Internet-meister, dark-humoured, cat-weak, big on metas, easily amused. And in Scotland, UK. Increasingly neutral to people, but big on people issues. Recently described as 'endearingly evil'. I'd say the endearing is sporadic at best. I'm an INTJ (can you tell?). Likes good music, occasional crazy and the world...
Current big fandoms include Ergo Proxy, Evangelion, Kannazuki No Miko, Shadow Star Narutaru, Bokurano, NANA, HPMOR, AHS Coven, Bob's Burgers and general film analyses. TVtropes is pretty super. Expect posts and critiques a lot. Plus meta and lols.
Reblogged from hoganddice  27,195 notes


Now think of how many of those female characters and protagonists are oversexed, created for the male gaze, or put in an inactive damsel role for the plot of the game. Representation matters. A Study last year proved that exposure to tv shows increased the self esteem of young white boys and markedly decreased the confidence and self esteem of girls across the board (and we haven’t even started on the representation of characters of color and the effect it has on children’s self perception). 

Video games are a different media, and even more concerning if representation metrics are changing how our kids think of themselves. Especially knowing that 67% of American Households have video game consoles and 91% of Children play video games regularlyhow do you think the portrayal (and lack of portrayals) of women and girls in these games is affecting little girls – or influencing how little boys view their importance and/or influence over them?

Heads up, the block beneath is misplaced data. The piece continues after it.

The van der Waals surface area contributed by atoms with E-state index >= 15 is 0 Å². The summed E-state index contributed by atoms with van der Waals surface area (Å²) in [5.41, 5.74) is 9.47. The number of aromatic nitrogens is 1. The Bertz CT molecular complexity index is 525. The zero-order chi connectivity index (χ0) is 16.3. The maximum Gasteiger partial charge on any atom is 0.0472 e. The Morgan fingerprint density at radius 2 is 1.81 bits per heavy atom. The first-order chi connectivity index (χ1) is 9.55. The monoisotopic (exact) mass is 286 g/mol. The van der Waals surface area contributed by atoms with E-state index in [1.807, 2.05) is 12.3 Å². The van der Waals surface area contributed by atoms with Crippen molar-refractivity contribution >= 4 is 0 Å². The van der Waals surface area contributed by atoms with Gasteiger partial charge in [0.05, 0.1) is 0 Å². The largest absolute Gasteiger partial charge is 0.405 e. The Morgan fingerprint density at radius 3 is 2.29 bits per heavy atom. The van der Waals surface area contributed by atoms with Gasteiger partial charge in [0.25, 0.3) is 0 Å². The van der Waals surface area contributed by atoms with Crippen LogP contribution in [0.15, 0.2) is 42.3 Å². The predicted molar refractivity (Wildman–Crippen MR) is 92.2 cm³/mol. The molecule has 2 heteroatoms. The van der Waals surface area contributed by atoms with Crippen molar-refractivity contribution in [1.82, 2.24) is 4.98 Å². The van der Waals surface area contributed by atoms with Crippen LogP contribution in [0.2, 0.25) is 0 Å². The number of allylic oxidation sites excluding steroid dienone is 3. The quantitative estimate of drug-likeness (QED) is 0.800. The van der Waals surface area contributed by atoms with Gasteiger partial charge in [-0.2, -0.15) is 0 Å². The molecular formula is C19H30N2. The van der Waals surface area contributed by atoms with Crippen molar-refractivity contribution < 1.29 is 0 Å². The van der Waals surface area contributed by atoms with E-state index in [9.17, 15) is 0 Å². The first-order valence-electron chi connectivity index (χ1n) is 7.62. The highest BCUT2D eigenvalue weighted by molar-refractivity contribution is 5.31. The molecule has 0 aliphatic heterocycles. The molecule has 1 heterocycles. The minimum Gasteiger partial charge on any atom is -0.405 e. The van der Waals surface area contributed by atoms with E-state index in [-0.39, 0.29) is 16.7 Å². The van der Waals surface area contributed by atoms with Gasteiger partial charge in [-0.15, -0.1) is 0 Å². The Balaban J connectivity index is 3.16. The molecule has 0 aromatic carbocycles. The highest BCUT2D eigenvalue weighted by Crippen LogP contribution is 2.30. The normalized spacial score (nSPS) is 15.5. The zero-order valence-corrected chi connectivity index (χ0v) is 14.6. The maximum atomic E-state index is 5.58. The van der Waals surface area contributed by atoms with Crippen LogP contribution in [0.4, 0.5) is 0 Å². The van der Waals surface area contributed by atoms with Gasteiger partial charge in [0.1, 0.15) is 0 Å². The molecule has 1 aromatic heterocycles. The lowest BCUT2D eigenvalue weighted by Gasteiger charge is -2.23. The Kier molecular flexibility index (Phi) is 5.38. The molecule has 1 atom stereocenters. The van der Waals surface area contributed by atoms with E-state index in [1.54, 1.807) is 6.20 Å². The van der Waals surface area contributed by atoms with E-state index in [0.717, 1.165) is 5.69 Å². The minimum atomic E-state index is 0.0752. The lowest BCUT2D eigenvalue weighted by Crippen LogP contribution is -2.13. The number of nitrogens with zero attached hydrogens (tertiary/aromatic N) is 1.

Comics. Movies. Lit. Pop Culture. The Smash Survey is an upcoming podcast project that will critically explore the representation of race, gender, and queer identity in media and pop culture in a fun and engaging format. 

On foodbanks

I don’t know, I think it they can be and for some people, have to be a solution, albeit one that people are unwilling to take until backed into a corner purely because of pervasive ideological bias that everyone has to provide for themself and not rely on others, even when the potential one has to do that becomes increasingly unrealistic.

Our modern profit-driven society is like that; circular; so many of the jobs people do don’t actually NEED to be done; so many people that do work pretend all the time to be enthusiastic and care about the company and improving effectivenesses and keeping costs down when in reality no-one gives a shit. Just saying the right things to get ahead.

We live in a country where people work crazy long hours for little reward, little free time, and little desire to do a good job. Work-life balance for many is completely up the creek. We have students paying and indebting themselves ridiculously to struggle through degrees while living on hardly anything, not having time to take a part-time job to make ends meet because of increasingly competitive university courses; a First is devalued from what it was, from what our parents encouraged us to go to uni for; and competition from international students. Even when you try to get a job, no joy, because youre competiting with school kids who’ll cost less, and people with years of experience who’ve been laid off from their own jobs. A cycle no-one can win.